Skip links

How is Coronavirus Changing the Retail Landscape in the Middle East?

UAE’s luxury retailers felt the pinch way before the response to contain the novel coronavirus has crippled several businesses in the region. The virus outbreak in Wuhan led to a drastic reduction in big-spending as travel restrictions and lockdowns in different cities of China kept Chinese people from visiting UAE.

The local retailers were expecting a high number of tourists from the mainland in a bid to celebrate Chinese New Year on January 25th. Unfortunately, it never happened. While there is no official data to affirm the exact number of visitors in 2020, industry sources believe that countless tours have been canceled owing to the COVID-19 outbreak.

Together, Chinese buyers make up 40% of the international market for luxury goods. So even if just 5% of that takes place in the UAE stores that’s a substantial amount, said senior personnel of a leading luxury group in Dubai.

According to the retail sector sources, the drop in sales was between 40 to 50% compared to the same period last year.

However, Dubai’s fabled gold market didn’t experience much disruption as buying from Indian tourists made up for the Chinese drop, stated a jewelry retailer. But that was before the governments throughout the GCC region took stringent measures to contain the virus.

How Consumers in UAE & KSA Responded to the COVID-19?

Here’s how the mobility declined when the UAE and Saudi Arabia closed their borders and urged people to self-isolate.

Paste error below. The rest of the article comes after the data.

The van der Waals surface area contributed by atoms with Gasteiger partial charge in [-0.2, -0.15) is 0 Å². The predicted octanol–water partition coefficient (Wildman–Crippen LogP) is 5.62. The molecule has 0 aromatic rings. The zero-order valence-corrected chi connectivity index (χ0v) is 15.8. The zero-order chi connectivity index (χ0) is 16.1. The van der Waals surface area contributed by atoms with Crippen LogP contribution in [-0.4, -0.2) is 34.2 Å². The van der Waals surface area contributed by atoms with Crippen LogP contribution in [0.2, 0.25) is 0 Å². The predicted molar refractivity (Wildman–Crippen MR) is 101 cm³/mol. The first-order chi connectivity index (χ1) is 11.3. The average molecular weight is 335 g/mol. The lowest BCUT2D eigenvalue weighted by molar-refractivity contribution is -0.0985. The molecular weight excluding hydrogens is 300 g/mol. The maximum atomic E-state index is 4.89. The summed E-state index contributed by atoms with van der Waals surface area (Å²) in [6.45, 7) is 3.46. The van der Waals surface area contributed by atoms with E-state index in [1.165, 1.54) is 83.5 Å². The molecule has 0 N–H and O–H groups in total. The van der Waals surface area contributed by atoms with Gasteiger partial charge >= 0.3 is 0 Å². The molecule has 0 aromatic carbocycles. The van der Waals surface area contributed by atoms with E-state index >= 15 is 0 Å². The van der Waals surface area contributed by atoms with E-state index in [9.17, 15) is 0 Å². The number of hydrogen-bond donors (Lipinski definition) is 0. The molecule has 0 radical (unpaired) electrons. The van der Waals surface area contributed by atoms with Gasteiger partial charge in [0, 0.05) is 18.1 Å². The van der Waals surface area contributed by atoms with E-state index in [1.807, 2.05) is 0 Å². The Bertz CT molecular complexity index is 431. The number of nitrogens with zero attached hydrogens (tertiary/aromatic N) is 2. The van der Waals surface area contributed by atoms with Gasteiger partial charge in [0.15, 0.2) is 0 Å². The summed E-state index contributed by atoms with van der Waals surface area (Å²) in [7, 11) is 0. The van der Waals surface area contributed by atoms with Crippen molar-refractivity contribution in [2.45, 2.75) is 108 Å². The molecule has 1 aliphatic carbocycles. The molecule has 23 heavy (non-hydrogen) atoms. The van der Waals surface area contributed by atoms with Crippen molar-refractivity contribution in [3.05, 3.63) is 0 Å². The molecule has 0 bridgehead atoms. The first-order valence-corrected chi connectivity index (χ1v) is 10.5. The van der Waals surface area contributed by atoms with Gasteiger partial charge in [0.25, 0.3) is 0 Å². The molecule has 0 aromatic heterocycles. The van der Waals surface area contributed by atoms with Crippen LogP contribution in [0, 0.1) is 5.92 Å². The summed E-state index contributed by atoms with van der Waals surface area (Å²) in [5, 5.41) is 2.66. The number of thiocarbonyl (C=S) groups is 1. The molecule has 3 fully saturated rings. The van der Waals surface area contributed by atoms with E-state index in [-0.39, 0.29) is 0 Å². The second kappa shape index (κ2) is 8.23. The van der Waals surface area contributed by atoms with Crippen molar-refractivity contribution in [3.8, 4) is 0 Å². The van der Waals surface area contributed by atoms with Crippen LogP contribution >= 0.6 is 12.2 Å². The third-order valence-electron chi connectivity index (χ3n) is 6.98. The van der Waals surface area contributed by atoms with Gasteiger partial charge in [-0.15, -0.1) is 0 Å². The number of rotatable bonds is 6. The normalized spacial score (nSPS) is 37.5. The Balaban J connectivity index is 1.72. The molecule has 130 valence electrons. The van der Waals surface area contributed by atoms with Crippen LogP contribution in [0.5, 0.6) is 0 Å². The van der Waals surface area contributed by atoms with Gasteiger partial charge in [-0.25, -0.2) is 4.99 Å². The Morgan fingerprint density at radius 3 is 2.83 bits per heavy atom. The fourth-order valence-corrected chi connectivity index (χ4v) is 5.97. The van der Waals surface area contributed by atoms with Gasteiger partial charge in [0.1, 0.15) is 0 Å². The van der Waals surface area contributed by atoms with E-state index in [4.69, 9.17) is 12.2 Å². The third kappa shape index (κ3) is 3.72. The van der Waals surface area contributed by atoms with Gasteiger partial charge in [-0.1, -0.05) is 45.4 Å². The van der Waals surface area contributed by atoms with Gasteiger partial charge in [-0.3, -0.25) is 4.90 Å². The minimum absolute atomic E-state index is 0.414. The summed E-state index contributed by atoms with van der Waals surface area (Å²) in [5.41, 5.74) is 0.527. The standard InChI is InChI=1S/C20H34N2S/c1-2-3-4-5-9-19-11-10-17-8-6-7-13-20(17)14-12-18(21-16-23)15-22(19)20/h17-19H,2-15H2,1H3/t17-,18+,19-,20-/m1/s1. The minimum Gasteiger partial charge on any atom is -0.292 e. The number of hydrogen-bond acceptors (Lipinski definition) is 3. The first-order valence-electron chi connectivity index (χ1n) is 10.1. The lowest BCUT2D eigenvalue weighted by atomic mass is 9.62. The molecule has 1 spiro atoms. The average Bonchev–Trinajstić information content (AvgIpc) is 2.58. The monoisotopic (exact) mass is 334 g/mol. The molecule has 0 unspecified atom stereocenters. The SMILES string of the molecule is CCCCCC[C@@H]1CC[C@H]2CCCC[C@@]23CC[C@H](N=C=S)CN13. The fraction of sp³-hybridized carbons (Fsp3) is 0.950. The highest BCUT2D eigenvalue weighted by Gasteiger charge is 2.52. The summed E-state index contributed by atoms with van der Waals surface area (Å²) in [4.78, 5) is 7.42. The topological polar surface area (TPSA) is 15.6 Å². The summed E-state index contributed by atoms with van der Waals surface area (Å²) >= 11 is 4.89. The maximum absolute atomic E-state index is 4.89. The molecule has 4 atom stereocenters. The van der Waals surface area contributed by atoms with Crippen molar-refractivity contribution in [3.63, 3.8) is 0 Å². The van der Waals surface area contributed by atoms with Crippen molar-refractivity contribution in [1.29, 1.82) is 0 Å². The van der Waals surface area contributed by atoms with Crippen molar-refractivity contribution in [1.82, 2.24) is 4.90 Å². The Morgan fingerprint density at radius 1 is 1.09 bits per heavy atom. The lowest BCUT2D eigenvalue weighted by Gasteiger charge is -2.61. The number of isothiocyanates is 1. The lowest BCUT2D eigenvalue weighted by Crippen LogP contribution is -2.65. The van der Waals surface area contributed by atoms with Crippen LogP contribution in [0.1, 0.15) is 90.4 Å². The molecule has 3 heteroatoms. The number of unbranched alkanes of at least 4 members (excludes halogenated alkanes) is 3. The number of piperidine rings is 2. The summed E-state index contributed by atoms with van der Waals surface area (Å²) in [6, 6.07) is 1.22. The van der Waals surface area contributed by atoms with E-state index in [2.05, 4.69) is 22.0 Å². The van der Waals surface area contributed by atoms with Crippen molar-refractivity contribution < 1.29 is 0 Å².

Clearly, these figures show that many people are afraid to go out in crowded places. It has put many businesses at risk. For instance, the beauty and personal care market that worth AED8,398 million in the UAE and SAR19,635 million in KSA back in 2019 has greatly suffered due to the decline in mobility.

Which Businesses are at Great Risk during Coronavirus Spread?

Consumers in the GCC prefer spending on experiences than things. This has changed dramatically ever since the virus has found its way in the region as entertainment sites are now under complete lockdown. However, retailers with a broad set of offerings remained less affected as compared to mono-brand shops. For example, cinemas, hotels, and airlines are badly hurt by the outbreak.

Similarly, luxury brands across the Middle Eastern countries are suffering big time in the wake of this crisis. Why? Luxury consumers are less likely to purchase high-priced products online. So things aren’t going to get better until the borders remain closed, and tourism stays feeble.

Can Brick and Mortar Stores Survive COVID-19?

Brick and mortar establishments that have lost traffic needs to embrace a slightly long term strategy to survive COVID-19. It would be to draw consumers back into stores with an enticing sale once the risk subsides. This is something that has been tried and tested in Singapore after the SARS diminished.

However, in the short-run, you can come up with a website or mobile app to take your offerings online and reach a wider audience.